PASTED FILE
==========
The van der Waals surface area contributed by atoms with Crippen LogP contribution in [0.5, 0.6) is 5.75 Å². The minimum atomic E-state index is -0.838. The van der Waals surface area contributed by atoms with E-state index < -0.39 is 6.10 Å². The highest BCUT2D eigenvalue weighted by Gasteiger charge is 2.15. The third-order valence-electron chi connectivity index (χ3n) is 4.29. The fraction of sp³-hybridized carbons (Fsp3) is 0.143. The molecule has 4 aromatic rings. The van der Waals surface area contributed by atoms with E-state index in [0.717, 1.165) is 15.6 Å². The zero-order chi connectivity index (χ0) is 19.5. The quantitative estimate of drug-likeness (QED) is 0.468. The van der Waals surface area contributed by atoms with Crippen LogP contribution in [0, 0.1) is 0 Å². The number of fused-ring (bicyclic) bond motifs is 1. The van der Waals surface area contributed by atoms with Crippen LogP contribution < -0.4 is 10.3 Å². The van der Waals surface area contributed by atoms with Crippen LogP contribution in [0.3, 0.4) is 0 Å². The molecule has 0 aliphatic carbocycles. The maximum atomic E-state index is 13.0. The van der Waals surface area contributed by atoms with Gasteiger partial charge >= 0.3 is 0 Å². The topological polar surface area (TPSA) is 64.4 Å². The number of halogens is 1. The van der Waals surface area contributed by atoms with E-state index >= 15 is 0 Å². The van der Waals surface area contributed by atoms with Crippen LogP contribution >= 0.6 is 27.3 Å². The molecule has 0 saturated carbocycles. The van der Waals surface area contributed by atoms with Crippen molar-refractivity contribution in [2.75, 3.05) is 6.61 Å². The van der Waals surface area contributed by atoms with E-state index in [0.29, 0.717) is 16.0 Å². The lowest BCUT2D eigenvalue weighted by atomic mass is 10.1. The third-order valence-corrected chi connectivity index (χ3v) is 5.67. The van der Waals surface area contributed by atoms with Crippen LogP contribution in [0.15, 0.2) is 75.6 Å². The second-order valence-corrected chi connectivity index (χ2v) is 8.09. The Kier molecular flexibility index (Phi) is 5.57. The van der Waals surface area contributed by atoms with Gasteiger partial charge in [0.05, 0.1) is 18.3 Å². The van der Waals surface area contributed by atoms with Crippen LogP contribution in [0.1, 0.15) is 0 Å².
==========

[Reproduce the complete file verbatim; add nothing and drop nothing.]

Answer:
The van der Waals surface area contributed by atoms with Crippen LogP contribution in [0.5, 0.6) is 5.75 Å². The minimum atomic E-state index is -0.838. The van der Waals surface area contributed by atoms with E-state index < -0.39 is 6.10 Å². The highest BCUT2D eigenvalue weighted by Gasteiger charge is 2.15. The third-order valence-electron chi connectivity index (χ3n) is 4.29. The fraction of sp³-hybridized carbons (Fsp3) is 0.143. The molecule has 4 aromatic rings. The van der Waals surface area contributed by atoms with E-state index in [0.717, 1.165) is 15.6 Å². The zero-order chi connectivity index (χ0) is 19.5. The quantitative estimate of drug-likeness (QED) is 0.468. The van der Waals surface area contributed by atoms with Crippen LogP contribution in [0, 0.1) is 0 Å². The number of fused-ring (bicyclic) bond motifs is 1. The van der Waals surface area contributed by atoms with Crippen LogP contribution < -0.4 is 10.3 Å². The van der Waals surface area contributed by atoms with Crippen LogP contribution in [0.3, 0.4) is 0 Å². The molecule has 0 aliphatic carbocycles. The maximum atomic E-state index is 13.0. The van der Waals surface area contributed by atoms with Gasteiger partial charge >= 0.3 is 0 Å². The topological polar surface area (TPSA) is 64.4 Å². The number of halogens is 1. The van der Waals surface area contributed by atoms with E-state index >= 15 is 0 Å². The van der Waals surface area contributed by atoms with Crippen LogP contribution >= 0.6 is 27.3 Å². The molecule has 0 saturated carbocycles. The van der Waals surface area contributed by atoms with Crippen molar-refractivity contribution in [2.75, 3.05) is 6.61 Å². The van der Waals surface area contributed by atoms with E-state index in [0.29, 0.717) is 16.0 Å². The lowest BCUT2D eigenvalue weighted by atomic mass is 10.1. The third-order valence-corrected chi connectivity index (χ3v) is 5.67. The van der Waals surface area contributed by atoms with Crippen LogP contribution in [0.15, 0.2) is 75.6 Å². The second-order valence-corrected chi connectivity index (χ2v) is 8.09. The Kier molecular flexibility index (Phi) is 5.57. The van der Waals surface area contributed by atoms with Gasteiger partial charge in [0.05, 0.1) is 18.3 Å². The van der Waals surface area contributed by atoms with Crippen LogP contribution in [0.1, 0.15) is 0 Å².